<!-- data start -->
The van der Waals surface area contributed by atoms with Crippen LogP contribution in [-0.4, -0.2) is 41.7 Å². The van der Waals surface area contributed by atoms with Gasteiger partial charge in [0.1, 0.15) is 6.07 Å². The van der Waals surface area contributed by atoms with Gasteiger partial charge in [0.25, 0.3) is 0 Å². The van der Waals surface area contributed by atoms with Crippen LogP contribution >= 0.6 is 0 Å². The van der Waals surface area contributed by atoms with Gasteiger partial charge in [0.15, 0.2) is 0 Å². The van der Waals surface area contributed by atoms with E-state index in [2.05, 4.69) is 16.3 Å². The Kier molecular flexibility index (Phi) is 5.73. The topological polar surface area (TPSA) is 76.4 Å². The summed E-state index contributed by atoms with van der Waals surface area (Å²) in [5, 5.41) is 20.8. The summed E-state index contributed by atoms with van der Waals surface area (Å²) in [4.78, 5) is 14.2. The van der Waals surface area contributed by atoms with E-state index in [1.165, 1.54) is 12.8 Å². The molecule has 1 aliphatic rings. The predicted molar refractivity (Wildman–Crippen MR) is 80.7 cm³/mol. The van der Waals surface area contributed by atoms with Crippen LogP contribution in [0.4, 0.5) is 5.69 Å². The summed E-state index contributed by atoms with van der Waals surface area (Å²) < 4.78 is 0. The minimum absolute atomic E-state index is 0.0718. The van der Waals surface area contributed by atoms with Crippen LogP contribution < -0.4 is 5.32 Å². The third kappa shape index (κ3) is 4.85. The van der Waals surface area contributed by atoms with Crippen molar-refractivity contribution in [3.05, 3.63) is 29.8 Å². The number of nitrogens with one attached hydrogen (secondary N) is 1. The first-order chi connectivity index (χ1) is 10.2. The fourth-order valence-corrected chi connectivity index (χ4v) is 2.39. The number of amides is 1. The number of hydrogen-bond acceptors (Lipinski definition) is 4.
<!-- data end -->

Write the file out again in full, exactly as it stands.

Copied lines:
The van der Waals surface area contributed by atoms with Crippen LogP contribution in [-0.4, -0.2) is 41.7 Å². The van der Waals surface area contributed by atoms with Gasteiger partial charge in [0.1, 0.15) is 6.07 Å². The van der Waals surface area contributed by atoms with Gasteiger partial charge in [0.25, 0.3) is 0 Å². The van der Waals surface area contributed by atoms with Crippen LogP contribution >= 0.6 is 0 Å². The van der Waals surface area contributed by atoms with Gasteiger partial charge in [0.15, 0.2) is 0 Å². The van der Waals surface area contributed by atoms with E-state index in [2.05, 4.69) is 16.3 Å². The Kier molecular flexibility index (Phi) is 5.73. The topological polar surface area (TPSA) is 76.4 Å². The summed E-state index contributed by atoms with van der Waals surface area (Å²) in [5, 5.41) is 20.8. The summed E-state index contributed by atoms with van der Waals surface area (Å²) in [4.78, 5) is 14.2. The van der Waals surface area contributed by atoms with E-state index in [1.165, 1.54) is 12.8 Å². The molecule has 1 aliphatic rings. The predicted molar refractivity (Wildman–Crippen MR) is 80.7 cm³/mol. The van der Waals surface area contributed by atoms with Crippen LogP contribution in [0.4, 0.5) is 5.69 Å². The summed E-state index contributed by atoms with van der Waals surface area (Å²) < 4.78 is 0. The minimum absolute atomic E-state index is 0.0718. The van der Waals surface area contributed by atoms with Crippen LogP contribution < -0.4 is 5.32 Å². The third kappa shape index (κ3) is 4.85. The van der Waals surface area contributed by atoms with Crippen molar-refractivity contribution in [3.05, 3.63) is 29.8 Å². The number of nitrogens with one attached hydrogen (secondary N) is 1. The first-order chi connectivity index (χ1) is 10.2. The fourth-order valence-corrected chi connectivity index (χ4v) is 2.39. The number of amides is 1. The number of hydrogen-bond acceptors (Lipinski definition) is 4.